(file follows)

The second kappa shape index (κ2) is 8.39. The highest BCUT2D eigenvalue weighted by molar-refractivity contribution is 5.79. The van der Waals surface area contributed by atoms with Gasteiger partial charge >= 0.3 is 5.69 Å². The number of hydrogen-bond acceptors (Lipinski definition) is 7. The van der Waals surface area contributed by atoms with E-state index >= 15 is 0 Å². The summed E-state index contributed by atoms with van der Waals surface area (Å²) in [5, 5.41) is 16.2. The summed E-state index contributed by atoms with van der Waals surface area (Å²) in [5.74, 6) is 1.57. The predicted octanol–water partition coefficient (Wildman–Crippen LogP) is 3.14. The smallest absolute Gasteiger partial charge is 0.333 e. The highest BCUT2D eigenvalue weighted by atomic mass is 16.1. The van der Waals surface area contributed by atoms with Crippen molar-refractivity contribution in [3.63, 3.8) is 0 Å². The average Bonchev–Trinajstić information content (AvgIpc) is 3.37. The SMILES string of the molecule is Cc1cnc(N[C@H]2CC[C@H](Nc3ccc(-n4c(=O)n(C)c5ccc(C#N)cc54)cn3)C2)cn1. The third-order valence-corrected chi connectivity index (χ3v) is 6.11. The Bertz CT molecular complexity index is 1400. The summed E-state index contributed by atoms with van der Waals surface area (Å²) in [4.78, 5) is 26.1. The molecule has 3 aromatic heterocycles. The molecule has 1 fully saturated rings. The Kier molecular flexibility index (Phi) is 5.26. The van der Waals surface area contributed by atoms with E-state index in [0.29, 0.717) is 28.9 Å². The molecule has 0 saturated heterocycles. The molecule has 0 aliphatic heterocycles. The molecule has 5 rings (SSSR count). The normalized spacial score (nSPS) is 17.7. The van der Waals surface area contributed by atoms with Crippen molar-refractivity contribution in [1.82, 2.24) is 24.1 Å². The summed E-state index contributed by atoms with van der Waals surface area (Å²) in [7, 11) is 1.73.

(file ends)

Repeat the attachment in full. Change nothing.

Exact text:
The second kappa shape index (κ2) is 8.39. The highest BCUT2D eigenvalue weighted by molar-refractivity contribution is 5.79. The van der Waals surface area contributed by atoms with Gasteiger partial charge >= 0.3 is 5.69 Å². The number of hydrogen-bond acceptors (Lipinski definition) is 7. The van der Waals surface area contributed by atoms with E-state index >= 15 is 0 Å². The summed E-state index contributed by atoms with van der Waals surface area (Å²) in [5, 5.41) is 16.2. The summed E-state index contributed by atoms with van der Waals surface area (Å²) in [5.74, 6) is 1.57. The predicted octanol–water partition coefficient (Wildman–Crippen LogP) is 3.14. The smallest absolute Gasteiger partial charge is 0.333 e. The highest BCUT2D eigenvalue weighted by atomic mass is 16.1. The van der Waals surface area contributed by atoms with Crippen molar-refractivity contribution in [3.63, 3.8) is 0 Å². The average Bonchev–Trinajstić information content (AvgIpc) is 3.37. The SMILES string of the molecule is Cc1cnc(N[C@H]2CC[C@H](Nc3ccc(-n4c(=O)n(C)c5ccc(C#N)cc54)cn3)C2)cn1. The third-order valence-corrected chi connectivity index (χ3v) is 6.11. The Bertz CT molecular complexity index is 1400. The summed E-state index contributed by atoms with van der Waals surface area (Å²) in [4.78, 5) is 26.1. The molecule has 3 aromatic heterocycles. The molecule has 1 fully saturated rings. The Kier molecular flexibility index (Phi) is 5.26. The van der Waals surface area contributed by atoms with E-state index in [0.29, 0.717) is 28.9 Å². The molecule has 0 saturated heterocycles. The molecule has 0 aliphatic heterocycles. The molecule has 5 rings (SSSR count). The normalized spacial score (nSPS) is 17.7. The van der Waals surface area contributed by atoms with Crippen molar-refractivity contribution in [1.82, 2.24) is 24.1 Å². The summed E-state index contributed by atoms with van der Waals surface area (Å²) in [7, 11) is 1.73.